Primates self-medicate to alleviate symptoms caused by gastro-intestinal nematodes (GIN) by consuming plants that contain secondary compounds. Would goats display the same dietary acumen? Circumstantial evidence suggests they could: goats in Mediterranean rangelands containing a shrub - Pistacia lentiscus - with known anthelmintic properties consume significant amounts of the shrub, particularly in the fall when the probability of being infected with GIN is greatest, even though its tannins impair protein metabolism and deter herbivory. In order to test rigorously the self-medication hypothesis in goats, we conducted a controlled study using 21 GIN-infected and 23 non-infected goats exposed to browse foliage from P. lentiscus, another browse species - Phillyrea latifolia, or hay during the build-up of infection. GIN-infected goats showed clear symptoms of infection, which was alleviated by P. lentiscus foliage but ingesting P. lentiscus had a detrimental effect on protein metabolism in the absence of disease. When given a choice between P. lentiscus and hay, infected goats of the Mamber breed showed higher preference for P. lentiscus than non-infected counterparts, in particular if they had been exposed to Phillyrea latifolia before. This was not found in Damascus goats. Damascus goats, which exhibit higher propensity to consume P. lentiscus may use it as a drug prophylactically, whereas Mamber goats, which are more reluctant to ingest it, select P. lentiscus foliage therapeutically. These results hint at subtle trade-offs between the roles of P. lentiscus as a food, a toxin and a medicine. This is the first evidence of self-medication in goats under controlled conditions. Endorsing the concept of self-medication could greatly modify the current paradigm of veterinary parasitology whereby man decides when and how to treat GIN-infected animals, and result in transferring this decision to the animals themselves. © 2013 Elsevier B.V.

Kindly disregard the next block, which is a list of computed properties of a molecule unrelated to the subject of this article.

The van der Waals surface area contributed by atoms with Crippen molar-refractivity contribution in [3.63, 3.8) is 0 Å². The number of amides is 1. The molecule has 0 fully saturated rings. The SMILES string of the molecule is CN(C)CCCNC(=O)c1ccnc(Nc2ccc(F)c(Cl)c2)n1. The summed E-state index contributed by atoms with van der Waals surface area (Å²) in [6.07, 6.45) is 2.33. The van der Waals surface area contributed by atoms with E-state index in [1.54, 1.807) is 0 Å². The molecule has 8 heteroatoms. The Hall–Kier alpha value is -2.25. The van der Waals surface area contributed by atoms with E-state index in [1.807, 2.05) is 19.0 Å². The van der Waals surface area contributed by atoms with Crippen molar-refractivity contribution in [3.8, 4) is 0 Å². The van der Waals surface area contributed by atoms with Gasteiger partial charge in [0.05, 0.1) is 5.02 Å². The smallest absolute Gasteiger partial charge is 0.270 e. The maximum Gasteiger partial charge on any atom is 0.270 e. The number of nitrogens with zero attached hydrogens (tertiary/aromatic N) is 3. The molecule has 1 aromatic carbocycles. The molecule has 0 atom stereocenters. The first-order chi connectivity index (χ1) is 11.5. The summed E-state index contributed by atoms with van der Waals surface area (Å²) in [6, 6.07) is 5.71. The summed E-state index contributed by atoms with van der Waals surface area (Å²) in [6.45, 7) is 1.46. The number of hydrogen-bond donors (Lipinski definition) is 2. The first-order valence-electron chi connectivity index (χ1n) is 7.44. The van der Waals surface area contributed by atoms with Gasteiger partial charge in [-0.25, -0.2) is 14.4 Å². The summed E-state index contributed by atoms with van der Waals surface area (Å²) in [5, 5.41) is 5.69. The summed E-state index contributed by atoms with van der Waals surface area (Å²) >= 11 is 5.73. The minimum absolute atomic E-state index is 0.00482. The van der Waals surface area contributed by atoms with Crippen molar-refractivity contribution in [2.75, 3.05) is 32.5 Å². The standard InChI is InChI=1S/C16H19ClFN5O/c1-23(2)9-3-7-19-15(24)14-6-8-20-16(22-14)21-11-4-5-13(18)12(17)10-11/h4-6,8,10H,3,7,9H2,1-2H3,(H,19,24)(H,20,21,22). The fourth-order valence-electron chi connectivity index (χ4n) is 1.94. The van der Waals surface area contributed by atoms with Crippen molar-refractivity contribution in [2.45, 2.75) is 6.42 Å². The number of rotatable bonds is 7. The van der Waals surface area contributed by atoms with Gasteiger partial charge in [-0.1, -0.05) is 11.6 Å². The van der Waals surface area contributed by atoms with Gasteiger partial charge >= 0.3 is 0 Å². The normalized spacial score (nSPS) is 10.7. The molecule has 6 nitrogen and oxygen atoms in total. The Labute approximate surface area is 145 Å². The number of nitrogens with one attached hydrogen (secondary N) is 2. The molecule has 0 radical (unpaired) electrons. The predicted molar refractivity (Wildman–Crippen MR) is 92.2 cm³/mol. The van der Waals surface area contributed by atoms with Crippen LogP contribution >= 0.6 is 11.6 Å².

Note:
Related Files :
animal experiment
Animals
Caprine
Female
gastrointestinal infection
goats
Nematoda
Pistacia
symptom
Show More
Related Content
More details
DOI :
10.1016/j.vetpar.2013.09.019
Article number:
0
Affiliations:
Database:
Scopus
Publication Type:
article
;
.
Language:
English
Editors' remarks:
ID:
29270
Last updated date:
02/03/2022 17:27
Creation date:
17/04/2018 00:45
You may also be interested in
Scientific Publication